The Council and School Board and FCNP will malign anyone who deigns to expose these entities and what they are doing with our money. The attacks serve to distract and confuse the public further about the issues such as the ones you are raising that are not being adressed by our pro-MUD officials, and exactly how these MUDs are systemically connected to and supported by our School Board, Council, and other public officials, who have ethically inapropriate and coddling relations with every developer that winks an eye their way.
Sadly, FCNP is probably the most widely read and intensely biased publication coming out of the city, and your article and others like it may never see the light of day there, very intentionally. And this is how questions like yours, and the individuals who bravely ask them are marginalized, and characterized as being fringe voices. As I see it, the battle of meaningful, accurate, and honest words and ideas meant to properly inform and educate the public must be taken to the front of the battlefield, or excellent questions like yours will continue to be sung to your choir, and the lies by your opposition will continue to be peddled as being main stream and therefore worthy of publication in the most widely read sources.
I believe we can not put into separate silos the incestuous relationships between MUDs, schools, the council, top city admin officials, and development. Those who want to siloize the connections between these entities are doing so very intentionally, because it serves to conquer and divide. Ergo, they are winning the PR battle, and this article will not get much exposure. Unless you stand on a corner and keep reading it through a megaphone.
God love your li’l heart for your bravery in publishing herein. You may be shamed mercilessly for doing so.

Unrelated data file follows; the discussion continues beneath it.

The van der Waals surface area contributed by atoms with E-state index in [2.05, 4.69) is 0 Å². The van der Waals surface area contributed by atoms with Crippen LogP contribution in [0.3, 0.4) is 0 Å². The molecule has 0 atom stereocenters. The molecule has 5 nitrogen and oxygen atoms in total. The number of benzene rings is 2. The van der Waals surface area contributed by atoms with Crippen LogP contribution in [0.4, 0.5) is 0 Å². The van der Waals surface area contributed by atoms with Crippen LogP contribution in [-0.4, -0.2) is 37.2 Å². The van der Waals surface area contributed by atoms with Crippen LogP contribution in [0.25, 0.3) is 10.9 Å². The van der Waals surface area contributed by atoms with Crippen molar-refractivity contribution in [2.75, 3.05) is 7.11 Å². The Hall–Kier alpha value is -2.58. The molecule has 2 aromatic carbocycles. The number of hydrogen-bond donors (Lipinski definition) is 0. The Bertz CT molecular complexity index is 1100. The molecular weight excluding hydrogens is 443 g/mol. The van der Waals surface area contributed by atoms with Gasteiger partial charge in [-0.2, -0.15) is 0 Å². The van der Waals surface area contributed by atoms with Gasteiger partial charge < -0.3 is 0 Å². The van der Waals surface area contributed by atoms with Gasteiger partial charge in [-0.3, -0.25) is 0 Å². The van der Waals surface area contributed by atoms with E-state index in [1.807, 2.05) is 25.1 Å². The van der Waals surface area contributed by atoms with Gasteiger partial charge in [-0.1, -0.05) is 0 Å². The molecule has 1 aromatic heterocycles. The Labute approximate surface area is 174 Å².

Having lived in the City almost continuously since 1964 , I have seen many changes. Some of the changes were for the good, but many (such as selling the Madison school property to a developer) were shortsighted. I fear that will be the case with the MUDs – not enough thought put into the long term impacts the developments will have on the City.
If someone can tell me how to get these questions posted to the fcnp.com site, I’ll certainly do so. I tried to do so yesterday, but the site denied the post as it was too long.
I have also posted them on Facebook and sent them to the Council, Boards and Commissions.
Funny you should mention that. Last night at the candidate forum, when the candidates were discussing “Plan B” in light of the Mt. Daniel debacle, I could not help but think back to the sale of the site (Whittier? cannot remember for sure) on Hillwood Avenue that I believe was a former school site and would have been a great plan B.
Back to your statement about “not enough thought put into the long term”.
Yes, Mark, the Whittier school property, and fields, on Hillwood Avenue were sold for development.
My initial thought for a Plan B is to hold on to the land acquired in the sale of the water system and use that for future school expansion. There should be plenty of space there for all of the schools, plus playing fields, parking for teachers/staff/students/school buses while still allowing a separation of the different schools. Again, just an initial thought as I hope there are other options.
Oddly enough, or maybe not, I haven’t heard anything back from any of our elected officials, commissioners, board or staff. Hmmm